Food and Behaviour Research

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Long-chain polyunsaturated fatty acids in childhood developmental and psychiatric disorders

Richardson A.J. (2004) Lipids 39 1215-22. 


Both omega-3 and omega-6 long-chain polyunsaturated fatty acids (LC-PUFA) are crucial to brain development and function, but omega-3 in particular are often lacking from modern diets in developed countries.

Increasing evidence, reviewed here, indicates that LC-PUFA deficiencies or imbalances are associated with childhood developmental and psychiatric disorders including ADHD, dyslexia, dyspraxia and autistic spectrum disorders. These conditions show a high clinical overlap and run in the same families, as well as showing associations with various adult psychiatric disorders in which fatty acid abnormalities are already implicated, such as depression, other mood disorders and schizophrenia.

Preliminary evidence from controlled trials also suggests that dietary supplementation with LC-PUFA might help in the management of these kinds of childhood behavioural and learning difficulties. Treatment with omega 3 fatty acids appears most promising, but the few small studies published to date have involved different populations, study designs, treatments and outcome measures. Large-scale studies are now needed to confirm the benefits reported.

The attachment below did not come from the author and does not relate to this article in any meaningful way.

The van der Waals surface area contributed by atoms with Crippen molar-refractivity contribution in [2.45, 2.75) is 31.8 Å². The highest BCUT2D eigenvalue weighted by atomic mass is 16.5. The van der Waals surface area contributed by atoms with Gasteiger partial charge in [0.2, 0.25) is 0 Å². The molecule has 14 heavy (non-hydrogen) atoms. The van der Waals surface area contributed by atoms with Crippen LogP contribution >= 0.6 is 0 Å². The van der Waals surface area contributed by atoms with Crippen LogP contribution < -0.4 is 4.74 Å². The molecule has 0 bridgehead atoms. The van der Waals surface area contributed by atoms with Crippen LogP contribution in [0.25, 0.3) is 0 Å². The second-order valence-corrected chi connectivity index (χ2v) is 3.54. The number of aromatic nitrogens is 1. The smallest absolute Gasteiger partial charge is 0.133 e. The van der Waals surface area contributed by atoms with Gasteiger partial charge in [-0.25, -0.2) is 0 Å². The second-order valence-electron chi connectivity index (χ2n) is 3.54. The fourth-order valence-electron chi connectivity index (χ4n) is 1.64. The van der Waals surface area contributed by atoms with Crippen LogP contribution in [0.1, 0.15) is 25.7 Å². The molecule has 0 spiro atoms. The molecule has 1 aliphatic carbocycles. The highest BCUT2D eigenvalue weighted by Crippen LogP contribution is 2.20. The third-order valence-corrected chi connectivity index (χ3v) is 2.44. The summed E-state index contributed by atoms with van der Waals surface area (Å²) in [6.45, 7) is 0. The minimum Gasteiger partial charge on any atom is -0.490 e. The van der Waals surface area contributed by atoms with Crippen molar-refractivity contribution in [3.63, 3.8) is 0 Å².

Further research is also required to assess the durability of such treatment effects, to determine optimal treatment compositions and dosages, and to develop reliable ways of identifying those individuals most likely to benefit from this kind of treatment.

Childhood developmental and psychiatric disorders clearly reflect multifactorial influences, but the study of LC-PUFA and their metabolism could offer important new approaches to their early identification and management. Heterogeneity and comorbidity are such, however, that a focus on specific traits or symptoms may prove more fruitful than an exclusive reliance on current diagnostic categories.